There is a radical silence at the heart of “Brooklyn,” a deeply affecting film which reveals the inner life of a young Irish immigrant even as it keeps the audience at a discreet distance. Set in the early 1950s, and spanning two continents, the film takes the cinematic close-up, rather than dialogue, as its main mode of expression.
The predominant face, lucky for us, is that of the 21-year-old actress Saoirse Ronan, who can shift, effortlessly, from crippling vulnerability to fierce resolve. Her performance, as the homesick Eilis Lacey, is at once intimate and remote, a series of glances and gestures amid a cultural divide that amount to a universal longing — for love, joy, freedom and home.
Directed by John Crowley, and adapted by the screenwriter Nick Hornby from the Colm Tóibín novel of the same name, “Brooklyn” is a personal story and a national one, just as it is a portrait of two places. The titular New York City borough is the destination for Eilis, who sails away from her home country of Ireland because of its dearth of opportunities, leaving behind family and friends.
Eilis is intelligent and resourceful. Though she struggles for a while after arriving in Brooklyn, she eventually finds a job, schooling and a boyfriend, all of which allow her to move on from her past. Her story is familiar enough. You may even know someone like her. But the triumph of Ronan’s performance is that she embodies a general idea — the American dream — and makes it specific. Bad news from abroad, however, soon calls Eilis back to the old country, where the central conflict takes place, forcing her to choose between her former life there and her new one in America.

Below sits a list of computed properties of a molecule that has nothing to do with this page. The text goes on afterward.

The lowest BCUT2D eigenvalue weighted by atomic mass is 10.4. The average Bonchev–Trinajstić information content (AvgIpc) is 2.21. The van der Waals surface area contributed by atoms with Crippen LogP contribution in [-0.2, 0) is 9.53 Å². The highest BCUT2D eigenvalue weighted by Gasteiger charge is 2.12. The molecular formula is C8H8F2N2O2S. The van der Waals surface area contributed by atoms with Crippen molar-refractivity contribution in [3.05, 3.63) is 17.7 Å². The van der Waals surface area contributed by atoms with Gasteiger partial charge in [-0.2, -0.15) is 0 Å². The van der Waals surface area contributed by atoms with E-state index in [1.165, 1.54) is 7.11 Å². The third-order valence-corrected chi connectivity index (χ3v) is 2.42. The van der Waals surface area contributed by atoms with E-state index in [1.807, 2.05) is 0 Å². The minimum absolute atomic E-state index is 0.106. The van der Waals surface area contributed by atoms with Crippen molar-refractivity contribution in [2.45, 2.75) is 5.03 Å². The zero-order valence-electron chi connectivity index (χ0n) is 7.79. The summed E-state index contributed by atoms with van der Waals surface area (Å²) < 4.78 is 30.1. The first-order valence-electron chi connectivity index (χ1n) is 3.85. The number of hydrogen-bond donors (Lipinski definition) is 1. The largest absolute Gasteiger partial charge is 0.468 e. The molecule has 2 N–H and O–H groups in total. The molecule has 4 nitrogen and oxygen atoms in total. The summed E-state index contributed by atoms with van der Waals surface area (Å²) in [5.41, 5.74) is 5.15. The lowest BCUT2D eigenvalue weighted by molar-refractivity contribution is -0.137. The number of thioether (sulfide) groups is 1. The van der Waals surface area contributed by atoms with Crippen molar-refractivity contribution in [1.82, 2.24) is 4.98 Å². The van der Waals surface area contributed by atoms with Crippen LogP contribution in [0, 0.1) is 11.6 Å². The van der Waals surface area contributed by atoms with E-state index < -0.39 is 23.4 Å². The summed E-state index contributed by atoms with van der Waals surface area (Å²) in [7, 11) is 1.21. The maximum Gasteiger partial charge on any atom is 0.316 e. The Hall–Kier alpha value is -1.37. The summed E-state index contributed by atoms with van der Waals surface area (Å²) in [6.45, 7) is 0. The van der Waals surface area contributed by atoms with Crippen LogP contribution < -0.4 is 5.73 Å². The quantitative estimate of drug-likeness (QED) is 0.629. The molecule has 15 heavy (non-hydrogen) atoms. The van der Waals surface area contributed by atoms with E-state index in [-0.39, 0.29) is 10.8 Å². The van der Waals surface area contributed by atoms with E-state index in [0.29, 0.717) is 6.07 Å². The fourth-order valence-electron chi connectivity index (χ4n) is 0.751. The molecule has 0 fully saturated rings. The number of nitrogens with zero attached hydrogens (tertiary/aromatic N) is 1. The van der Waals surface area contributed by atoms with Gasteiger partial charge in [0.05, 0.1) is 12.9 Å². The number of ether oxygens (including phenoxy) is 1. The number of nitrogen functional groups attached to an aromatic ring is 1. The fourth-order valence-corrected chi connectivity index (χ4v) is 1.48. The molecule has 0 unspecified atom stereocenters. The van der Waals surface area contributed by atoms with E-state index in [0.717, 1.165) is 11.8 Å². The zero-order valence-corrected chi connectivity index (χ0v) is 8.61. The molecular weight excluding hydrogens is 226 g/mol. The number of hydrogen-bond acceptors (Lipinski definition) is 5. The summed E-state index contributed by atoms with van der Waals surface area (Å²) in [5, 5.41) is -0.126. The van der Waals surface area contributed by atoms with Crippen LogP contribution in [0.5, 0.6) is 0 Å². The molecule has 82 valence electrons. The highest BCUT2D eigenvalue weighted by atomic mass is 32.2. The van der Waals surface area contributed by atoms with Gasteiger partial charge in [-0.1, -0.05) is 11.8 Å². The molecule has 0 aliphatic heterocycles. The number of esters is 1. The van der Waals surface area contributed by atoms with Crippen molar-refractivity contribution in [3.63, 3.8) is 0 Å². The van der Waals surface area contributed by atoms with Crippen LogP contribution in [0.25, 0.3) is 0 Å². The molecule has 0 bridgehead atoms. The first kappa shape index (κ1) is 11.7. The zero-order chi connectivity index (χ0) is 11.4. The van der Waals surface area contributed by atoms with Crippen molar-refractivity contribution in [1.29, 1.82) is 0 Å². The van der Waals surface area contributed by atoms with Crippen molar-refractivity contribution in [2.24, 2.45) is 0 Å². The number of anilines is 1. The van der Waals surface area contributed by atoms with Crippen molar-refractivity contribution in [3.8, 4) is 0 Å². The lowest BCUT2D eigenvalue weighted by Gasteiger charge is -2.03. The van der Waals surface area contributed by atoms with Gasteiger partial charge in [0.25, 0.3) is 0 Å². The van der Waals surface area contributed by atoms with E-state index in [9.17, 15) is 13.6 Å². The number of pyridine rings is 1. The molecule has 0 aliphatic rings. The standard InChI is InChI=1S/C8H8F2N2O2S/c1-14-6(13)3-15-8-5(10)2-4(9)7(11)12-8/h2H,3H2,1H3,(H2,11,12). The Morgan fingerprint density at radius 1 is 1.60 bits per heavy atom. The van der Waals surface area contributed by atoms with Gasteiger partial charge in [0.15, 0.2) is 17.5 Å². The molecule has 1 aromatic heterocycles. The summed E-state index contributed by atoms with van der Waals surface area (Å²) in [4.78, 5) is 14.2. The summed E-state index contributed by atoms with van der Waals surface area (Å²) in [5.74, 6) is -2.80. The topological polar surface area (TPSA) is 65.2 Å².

“Brooklyn” is a period drama, but it is not stuffy, even if there is a glint of nostalgia in Yves Bélanger’s cinematography. Rather, the film’s concerns are more sociological than historical, which is often the difference between being funny and boring. It revels in the clashing of cultures throughout the Brooklyn setting. A splendid dinner sequence at the home of Eilis’ Italian boyfriend, Tony (an endearing Emory Cohen), confirms stereotypes in one moment — all Italians in Brooklyn love the Dodgers — only to shatter them in the next, as Tony’s family gets to know Eilis, and vice versa, over plates of spaghetti.
Crowley has a knack for capturing the dynamics of small groups of people and neighborhoods. It is this skill that allows him to depict an otherwise charming region in Ireland as something of a surveillance state, placing an emphasis on windows and the faces behind them that peer out onto the street to survey the town’s comings and goings.
Eilis’ return is big news in the community. And everyone seems to have their own idea about what type of life she should lead, romantically and professionally, now that she is back. They are unaware of her love interest in Brooklyn, and more or less collude to set her up with with the well-to-do Jim Farrell (Domhnall Gleeson, excellent). Like Tony, Jim is a perfectly decent man. He and Eilis are a good fit, and it is not hard for her to imagine a life with him in Ireland, where she could also tend to her lonely mother.
Ronan renders her character’s predicament, and the frustration she feels over the outmoded courtship customs of the town, with an acute sensitivity without ever really vocalizing it. Hers is one of the most remarkable performances of the year, because of the way it evokes two narratives — one that looks forward and another that looks back — in every moment up until the very last shot.